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International partnership to pursue equity in mathematics

April 7, 2015 J-C Couture, Associate Co-ordinator — Research

Association President Mark Ramsankar (left) commemorates the announcement of the NORCAN partnership with Boston College professor Dennis Shirley and Roar Grøttvik (right), a political advisor with the Union of Education Norway.

Association joins forces with Norway and Ontario

A network of schools committed to improving the teaching and learning of mathematics through a commitment to equity — this is the focus of the newly minted Norway-Canadian (NORCAN) partnership launched at an inaugural summit March 13 and 14 held in conjunction with the uLead conference in Banff. Bringing together school teams in Norway, Ontario and Alberta will offer opportunities through action research to examine questions such as what does it mean to be good at math, is there such a thing as natural ability in math or, for a student, what does it mean to ask for help?

What is unique about the partnership is the involvement of principals, teachers and students who will work side by side to engage in these and other questions. This approach, including the ­involvement of an international research team, is one initially developed in the Association’s partnership with Finnish schools and the Finnish ­ministry of education.

Over the past four years the Finland-Alberta partnership has provided important insights into school development and has contributed to the Association’s ability to offer meaningful input into educational reform, here in Alberta, in key areas such as curriculum and assessment.

“Likewise, the NORCAN schools that are committed to supporting all and that are learning from each other will provide the networks and leadership needed to improve teaching and learning across the board,” Ramsankar said.

Partners in the NORCAN project include the Union of Education Norway, the Alberta Teachers’ Association, the Ontario Teachers’ Federation and the Ontario Ministry of Education.

Referring to the Association’s growing presence in the international research community in areas such as technology, leadership and school improvement, Ramsankar outlined how the partners in the NORCAN initiative bring to the table proven research capacity and experience in educational development.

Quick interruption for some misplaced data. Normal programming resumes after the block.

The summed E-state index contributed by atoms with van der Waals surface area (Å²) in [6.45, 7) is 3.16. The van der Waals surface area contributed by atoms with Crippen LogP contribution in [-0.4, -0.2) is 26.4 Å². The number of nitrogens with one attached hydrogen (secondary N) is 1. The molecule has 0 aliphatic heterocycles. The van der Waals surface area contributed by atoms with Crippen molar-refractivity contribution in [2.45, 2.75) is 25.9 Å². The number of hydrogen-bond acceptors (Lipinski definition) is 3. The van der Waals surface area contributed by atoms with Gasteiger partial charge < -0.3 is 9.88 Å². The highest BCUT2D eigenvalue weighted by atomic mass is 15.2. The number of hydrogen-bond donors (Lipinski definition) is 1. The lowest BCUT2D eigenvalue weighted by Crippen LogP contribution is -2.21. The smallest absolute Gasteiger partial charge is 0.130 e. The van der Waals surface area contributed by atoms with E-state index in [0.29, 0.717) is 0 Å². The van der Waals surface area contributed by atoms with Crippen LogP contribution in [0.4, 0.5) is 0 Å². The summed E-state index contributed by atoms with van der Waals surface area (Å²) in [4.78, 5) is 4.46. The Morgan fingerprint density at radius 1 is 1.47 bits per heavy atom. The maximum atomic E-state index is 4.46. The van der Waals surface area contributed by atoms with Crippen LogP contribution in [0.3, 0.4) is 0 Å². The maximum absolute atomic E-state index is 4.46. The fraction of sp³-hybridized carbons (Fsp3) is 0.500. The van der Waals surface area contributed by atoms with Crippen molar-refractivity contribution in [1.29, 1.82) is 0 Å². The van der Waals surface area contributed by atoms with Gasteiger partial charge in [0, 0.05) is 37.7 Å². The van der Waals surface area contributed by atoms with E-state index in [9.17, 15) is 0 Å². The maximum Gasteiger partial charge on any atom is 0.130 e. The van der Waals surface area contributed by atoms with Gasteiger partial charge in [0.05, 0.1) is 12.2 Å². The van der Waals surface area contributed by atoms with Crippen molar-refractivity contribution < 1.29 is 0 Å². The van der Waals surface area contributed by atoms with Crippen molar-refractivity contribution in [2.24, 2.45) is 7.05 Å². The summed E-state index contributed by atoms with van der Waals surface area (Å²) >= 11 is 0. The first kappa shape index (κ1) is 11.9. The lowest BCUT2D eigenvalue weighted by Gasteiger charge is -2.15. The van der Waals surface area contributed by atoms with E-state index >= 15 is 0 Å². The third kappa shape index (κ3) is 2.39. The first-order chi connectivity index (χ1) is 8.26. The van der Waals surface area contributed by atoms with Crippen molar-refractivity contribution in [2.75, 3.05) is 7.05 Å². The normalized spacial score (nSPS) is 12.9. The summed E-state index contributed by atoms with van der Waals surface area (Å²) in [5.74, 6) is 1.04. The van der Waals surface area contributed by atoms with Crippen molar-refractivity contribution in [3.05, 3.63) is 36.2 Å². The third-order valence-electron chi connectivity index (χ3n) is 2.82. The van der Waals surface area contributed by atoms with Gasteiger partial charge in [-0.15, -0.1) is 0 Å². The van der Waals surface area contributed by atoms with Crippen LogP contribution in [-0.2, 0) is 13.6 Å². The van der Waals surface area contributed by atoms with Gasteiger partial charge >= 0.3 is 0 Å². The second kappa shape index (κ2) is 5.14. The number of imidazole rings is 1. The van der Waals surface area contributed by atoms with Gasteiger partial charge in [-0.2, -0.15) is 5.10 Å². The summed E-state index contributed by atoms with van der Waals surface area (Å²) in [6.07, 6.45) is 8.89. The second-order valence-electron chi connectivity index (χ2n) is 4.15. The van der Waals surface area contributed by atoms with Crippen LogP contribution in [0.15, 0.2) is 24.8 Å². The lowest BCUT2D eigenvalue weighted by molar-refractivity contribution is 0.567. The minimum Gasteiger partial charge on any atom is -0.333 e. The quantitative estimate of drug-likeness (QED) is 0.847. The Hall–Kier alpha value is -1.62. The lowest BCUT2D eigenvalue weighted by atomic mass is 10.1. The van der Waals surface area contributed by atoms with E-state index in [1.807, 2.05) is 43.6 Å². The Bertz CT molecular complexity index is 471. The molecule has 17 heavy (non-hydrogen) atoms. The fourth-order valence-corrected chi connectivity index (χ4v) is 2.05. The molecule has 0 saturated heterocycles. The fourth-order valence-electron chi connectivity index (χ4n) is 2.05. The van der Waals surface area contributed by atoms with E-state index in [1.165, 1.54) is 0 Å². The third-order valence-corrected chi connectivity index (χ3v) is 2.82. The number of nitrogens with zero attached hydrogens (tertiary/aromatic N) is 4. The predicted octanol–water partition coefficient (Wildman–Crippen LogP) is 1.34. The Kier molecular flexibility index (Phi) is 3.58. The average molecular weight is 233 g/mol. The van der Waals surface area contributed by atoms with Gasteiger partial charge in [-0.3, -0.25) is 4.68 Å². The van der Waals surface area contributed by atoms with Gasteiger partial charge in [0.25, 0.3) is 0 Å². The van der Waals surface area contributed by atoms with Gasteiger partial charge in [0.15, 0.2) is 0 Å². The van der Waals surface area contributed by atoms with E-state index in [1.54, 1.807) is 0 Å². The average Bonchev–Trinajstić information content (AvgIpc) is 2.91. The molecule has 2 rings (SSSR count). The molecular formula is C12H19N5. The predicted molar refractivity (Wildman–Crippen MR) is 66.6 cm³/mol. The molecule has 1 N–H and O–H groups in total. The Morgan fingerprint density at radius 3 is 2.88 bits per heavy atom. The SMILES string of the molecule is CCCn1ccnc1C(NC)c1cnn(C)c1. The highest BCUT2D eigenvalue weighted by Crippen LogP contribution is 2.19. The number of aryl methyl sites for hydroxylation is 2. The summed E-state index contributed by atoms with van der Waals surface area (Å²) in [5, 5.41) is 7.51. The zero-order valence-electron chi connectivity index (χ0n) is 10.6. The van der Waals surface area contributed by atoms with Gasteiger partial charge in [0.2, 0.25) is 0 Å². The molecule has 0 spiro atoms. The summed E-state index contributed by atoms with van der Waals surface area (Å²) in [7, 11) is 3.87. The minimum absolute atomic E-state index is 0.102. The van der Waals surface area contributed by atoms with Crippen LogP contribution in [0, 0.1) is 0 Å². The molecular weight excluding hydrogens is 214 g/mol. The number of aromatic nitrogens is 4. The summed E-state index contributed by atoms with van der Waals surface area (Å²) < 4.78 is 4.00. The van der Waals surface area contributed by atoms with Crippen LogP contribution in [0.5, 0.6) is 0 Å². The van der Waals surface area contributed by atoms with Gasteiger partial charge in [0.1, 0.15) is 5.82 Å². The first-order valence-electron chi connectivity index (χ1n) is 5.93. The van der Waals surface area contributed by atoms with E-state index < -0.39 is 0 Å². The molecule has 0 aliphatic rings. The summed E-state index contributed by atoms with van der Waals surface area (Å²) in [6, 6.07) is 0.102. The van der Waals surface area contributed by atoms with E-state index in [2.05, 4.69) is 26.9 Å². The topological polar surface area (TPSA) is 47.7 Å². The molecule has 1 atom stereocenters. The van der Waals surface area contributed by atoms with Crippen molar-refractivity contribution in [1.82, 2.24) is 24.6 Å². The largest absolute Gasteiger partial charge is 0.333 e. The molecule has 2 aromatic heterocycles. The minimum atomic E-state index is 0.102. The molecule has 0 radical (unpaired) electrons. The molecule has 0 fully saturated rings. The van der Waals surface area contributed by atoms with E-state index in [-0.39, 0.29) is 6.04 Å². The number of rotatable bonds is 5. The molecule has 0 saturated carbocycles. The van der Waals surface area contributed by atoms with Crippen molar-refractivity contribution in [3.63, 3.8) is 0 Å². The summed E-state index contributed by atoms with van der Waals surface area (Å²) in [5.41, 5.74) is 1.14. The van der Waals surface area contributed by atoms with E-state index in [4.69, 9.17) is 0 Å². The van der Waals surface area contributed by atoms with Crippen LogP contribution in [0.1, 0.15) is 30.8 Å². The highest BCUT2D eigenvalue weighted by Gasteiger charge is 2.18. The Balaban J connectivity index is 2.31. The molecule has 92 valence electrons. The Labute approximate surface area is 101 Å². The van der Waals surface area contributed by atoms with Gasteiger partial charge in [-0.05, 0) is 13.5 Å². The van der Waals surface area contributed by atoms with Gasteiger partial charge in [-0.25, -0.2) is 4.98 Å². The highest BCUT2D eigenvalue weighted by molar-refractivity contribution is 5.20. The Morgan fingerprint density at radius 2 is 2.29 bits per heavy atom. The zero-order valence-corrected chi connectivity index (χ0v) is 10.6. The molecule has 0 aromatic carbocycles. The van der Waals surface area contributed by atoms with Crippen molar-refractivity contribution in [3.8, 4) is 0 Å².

For example, the Union of Education Norway produces a number of publications, including Utdanning (Education), a professional trade union journal, Bedre Skole (Better School), a professional journal that explores the relationship between the profession and research, Første Steg (First Step), a journal focused on early childhood education and Yrke (Trade), a journal profiling vocational education.

The Ontario Teachers’ Federation is an active participant in the Teacher Learning and Leadership Program, an initiative of the Ontario Ministry of Education. The program provides funding to experienced teachers for professional development and leadership enhancement experiences and for sharing their learning with others.

As the three-year NORCAN partnership rolls out, school teams consisting of students, teachers and their principals will refine their shared school improvement questions and will work with the network to develop strategies for addressing their focus of inquiry. Two external researchers, Dennis ­Shirley from Boston College and Norwegian mathematics expert Mona Røsselanda, will provide facilitation and support in these processes. Throughout the partnership, documentation and sharing of the school initiatives will take place in annual summit meetings to be held in Norway and Canada.

In speaking at the launch of the ­NORCAN partnership, Ramsankar stressed the strategic importance “of the Association’s ongoing efforts to build its research capacity through international networks of forward-thinking jurisdictions that are as committed as we are to creating a great school for all students.”

“Furthermore” he added, “NORCAN will demonstrate once again, as did our very successful partnership with Finland, that it is by connecting networks of schools and learning from their work that real, meaningful educational change will take place, not from ­ministerial decrees or policy ­pronouncements.” ❚

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